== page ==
By Riley McGraw Hart
The photo box was plain cardboard, unmarked except for my mother’s handwriting on the front end. It was stacked in the back corner of the closet, where I’d been snooping for stationery to write a letter to my grandparents during the COVID-19 pandemic. I’ve always preferred the personal element of handwritten letters over the indifferent tenor of email, despite the delay in delivery. But this time, I found myself waylaid by the thick black sharpie spelling out my father’s name. I’d never seen it written in my mother’s handwriting before.
My father died just months before my second birthday. My mother never spoke about him while I was growing up, whether her choice represented a mixture of pain, protection, or shame. He was shot to death by the estranged husband of his “other woman.” Apparently, he died in a bathtub. Then his killer committed suicide.
My mother never told me what had happened to him. Until I was thirteen, the circumstances remained shrouded, only to be uncovered by a simple Google search. The results led me to the truth. And to some extent, I was surprised that she even kept the photographs.
Growing up, sometimes I imagined what the crime scene must have looked like: the bloodsoaked carpet, the discarded gun, the shrieking woman left unharmed. I wondered how my father ended up in the bathroom; in his last moments, did he drag himself towards the porcelain tub? Did his killer start his morning off knowing how the day would end? Whenever I tell my friends what happened to him, they look at me, boldly stricken with surprise.
“That sounds like a movie,” they all say.
But it wasn’t a movie. It was my childhood.
I pulled out the photo box with a bridled breath. While I’d seen pictures of my father before, the memories were few and far between. Those who knew him made sure to remark on our similar bone structure, comparable to an almost eerie degree. “If he hadn’t died after your birth, I’d say you were his reincarnate,” someone told me once. As I repeat their words, I find myself gazing at my father’s mirrored image each time I turn to face myself.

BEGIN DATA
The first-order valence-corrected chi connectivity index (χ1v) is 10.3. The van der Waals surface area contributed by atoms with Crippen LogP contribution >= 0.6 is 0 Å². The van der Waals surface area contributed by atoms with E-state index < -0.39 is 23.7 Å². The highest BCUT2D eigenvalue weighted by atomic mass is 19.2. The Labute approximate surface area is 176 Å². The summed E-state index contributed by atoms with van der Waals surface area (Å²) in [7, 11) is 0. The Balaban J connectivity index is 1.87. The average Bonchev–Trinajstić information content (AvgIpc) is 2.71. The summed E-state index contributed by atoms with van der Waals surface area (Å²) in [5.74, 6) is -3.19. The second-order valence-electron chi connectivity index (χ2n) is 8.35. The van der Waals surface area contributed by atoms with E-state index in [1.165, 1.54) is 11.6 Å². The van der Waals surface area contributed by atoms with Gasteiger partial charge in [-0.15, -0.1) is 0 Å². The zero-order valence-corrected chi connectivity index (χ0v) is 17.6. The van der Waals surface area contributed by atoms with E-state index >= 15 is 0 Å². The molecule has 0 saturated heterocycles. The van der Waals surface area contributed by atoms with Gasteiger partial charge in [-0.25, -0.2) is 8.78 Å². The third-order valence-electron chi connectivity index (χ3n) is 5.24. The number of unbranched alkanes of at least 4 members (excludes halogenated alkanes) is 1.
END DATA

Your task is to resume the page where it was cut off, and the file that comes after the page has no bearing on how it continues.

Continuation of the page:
There were at least fifty photos in the cardboard box. While I shuffled through each captured snapshot, I was ever more grateful for my solitude. Tears of laughter and unresolved grief deluged me. I held the evidence of my father as an actual human being, instead of the mythological man he’d come to resemble in the decades following his death.
In one photo, he held me as a baby in the crook of his arm. Even as I was a toddler, our features were near reflections. In other pictures, he gazed down at a petite woman who barely reached his shoulder, as though he was perhaps unaware of the camera. His mouth curved in a soft smile, his eyes were bright and gleaming, and his high cheekbones were stained a whimsical pink. He was looking at my mother—and I knew.
I knew that he loved her. I was assured that at one point, they—and the three of us as a family—were happy.
I had always hoped and assumed that was the truth, but now I knew.
Try as I might, no photograph prompted my memories of my father. I studied his smile, his features, but I couldn’t hear his laughter or his voice. In this reckoning, I realized that I didn’t know very much about the man himself. Any information I had was secondhand, stumbled upon, or dragged out of dark corners like the photograph box. What I could say with certainty was that he loved the Redskins football team, and he hated fast-food. My godmother told me so. I willed my brain to release a long-hidden memory of my father and me together, but in the end, it was a helpless pursuit. My first memory was his funeral; it washed over me, unbidden.
The memory of my father’s burial was a beacon—a brief and shining moment, blurred only around the periphery, bleeding into a myriad of dreams, or memories or stories or . . . . There’s the issue with time and memory: it’s never linear. It is woven around unfamiliar perspectives, the edges trimmed by dull and rusty blades.
A memorial service was held right after he died, and then he was cremated. My mother purposefully kept his urn on the mantle until I was old enough to remember his actual burial service. As a mosaic artist and potter, she made the urn with her own hands. My father’s last anniversary gift to her was the kiln she used to make it. She cemented the clay that bore his dusted body into dirt and worms herself, six feet under, left forgotten under a stone.